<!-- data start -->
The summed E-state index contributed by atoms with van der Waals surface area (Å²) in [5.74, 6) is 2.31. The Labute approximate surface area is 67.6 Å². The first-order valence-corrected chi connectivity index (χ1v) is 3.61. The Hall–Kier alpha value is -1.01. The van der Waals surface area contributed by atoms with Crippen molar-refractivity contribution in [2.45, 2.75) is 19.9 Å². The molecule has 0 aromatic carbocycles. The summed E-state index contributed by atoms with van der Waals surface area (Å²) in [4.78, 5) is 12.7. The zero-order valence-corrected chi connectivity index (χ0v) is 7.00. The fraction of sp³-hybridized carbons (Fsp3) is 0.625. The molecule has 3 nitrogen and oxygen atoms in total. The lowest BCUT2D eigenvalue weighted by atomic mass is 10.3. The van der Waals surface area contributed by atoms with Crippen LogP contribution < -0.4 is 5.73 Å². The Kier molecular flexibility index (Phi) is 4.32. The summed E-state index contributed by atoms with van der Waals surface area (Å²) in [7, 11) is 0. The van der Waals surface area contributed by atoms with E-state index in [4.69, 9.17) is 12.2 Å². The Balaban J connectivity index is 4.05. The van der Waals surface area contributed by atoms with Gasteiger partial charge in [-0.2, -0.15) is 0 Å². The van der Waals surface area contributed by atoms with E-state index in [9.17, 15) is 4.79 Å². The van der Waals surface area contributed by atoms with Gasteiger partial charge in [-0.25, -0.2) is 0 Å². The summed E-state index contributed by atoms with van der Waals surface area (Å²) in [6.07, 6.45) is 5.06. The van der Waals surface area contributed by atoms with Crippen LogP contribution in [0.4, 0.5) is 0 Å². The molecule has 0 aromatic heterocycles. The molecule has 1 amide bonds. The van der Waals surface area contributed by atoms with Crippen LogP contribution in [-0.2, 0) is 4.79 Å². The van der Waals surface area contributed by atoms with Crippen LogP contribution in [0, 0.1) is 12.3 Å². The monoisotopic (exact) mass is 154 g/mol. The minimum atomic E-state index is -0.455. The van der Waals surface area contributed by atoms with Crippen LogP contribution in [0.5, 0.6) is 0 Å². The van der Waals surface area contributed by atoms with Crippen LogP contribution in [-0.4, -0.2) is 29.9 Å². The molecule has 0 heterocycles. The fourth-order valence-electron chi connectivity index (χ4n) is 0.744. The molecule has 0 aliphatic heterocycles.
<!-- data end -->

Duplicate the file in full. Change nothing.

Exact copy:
The summed E-state index contributed by atoms with van der Waals surface area (Å²) in [5.74, 6) is 2.31. The Labute approximate surface area is 67.6 Å². The first-order valence-corrected chi connectivity index (χ1v) is 3.61. The Hall–Kier alpha value is -1.01. The van der Waals surface area contributed by atoms with Crippen molar-refractivity contribution in [2.45, 2.75) is 19.9 Å². The molecule has 0 aromatic carbocycles. The summed E-state index contributed by atoms with van der Waals surface area (Å²) in [4.78, 5) is 12.7. The zero-order valence-corrected chi connectivity index (χ0v) is 7.00. The fraction of sp³-hybridized carbons (Fsp3) is 0.625. The molecule has 3 nitrogen and oxygen atoms in total. The lowest BCUT2D eigenvalue weighted by atomic mass is 10.3. The van der Waals surface area contributed by atoms with Crippen LogP contribution < -0.4 is 5.73 Å². The Kier molecular flexibility index (Phi) is 4.32. The summed E-state index contributed by atoms with van der Waals surface area (Å²) in [7, 11) is 0. The van der Waals surface area contributed by atoms with E-state index in [4.69, 9.17) is 12.2 Å². The Balaban J connectivity index is 4.05. The van der Waals surface area contributed by atoms with Gasteiger partial charge in [-0.2, -0.15) is 0 Å². The van der Waals surface area contributed by atoms with E-state index in [9.17, 15) is 4.79 Å². The van der Waals surface area contributed by atoms with Gasteiger partial charge in [-0.25, -0.2) is 0 Å². The summed E-state index contributed by atoms with van der Waals surface area (Å²) in [6.07, 6.45) is 5.06. The van der Waals surface area contributed by atoms with Crippen LogP contribution in [0.4, 0.5) is 0 Å². The molecule has 0 aromatic heterocycles. The molecule has 1 amide bonds. The van der Waals surface area contributed by atoms with Crippen LogP contribution in [-0.2, 0) is 4.79 Å². The van der Waals surface area contributed by atoms with Crippen LogP contribution in [0, 0.1) is 12.3 Å². The monoisotopic (exact) mass is 154 g/mol. The minimum atomic E-state index is -0.455. The van der Waals surface area contributed by atoms with Crippen LogP contribution in [0.5, 0.6) is 0 Å². The van der Waals surface area contributed by atoms with Crippen LogP contribution in [-0.4, -0.2) is 29.9 Å². The molecule has 0 heterocycles. The fourth-order valence-electron chi connectivity index (χ4n) is 0.744. The molecule has 0 aliphatic heterocycles.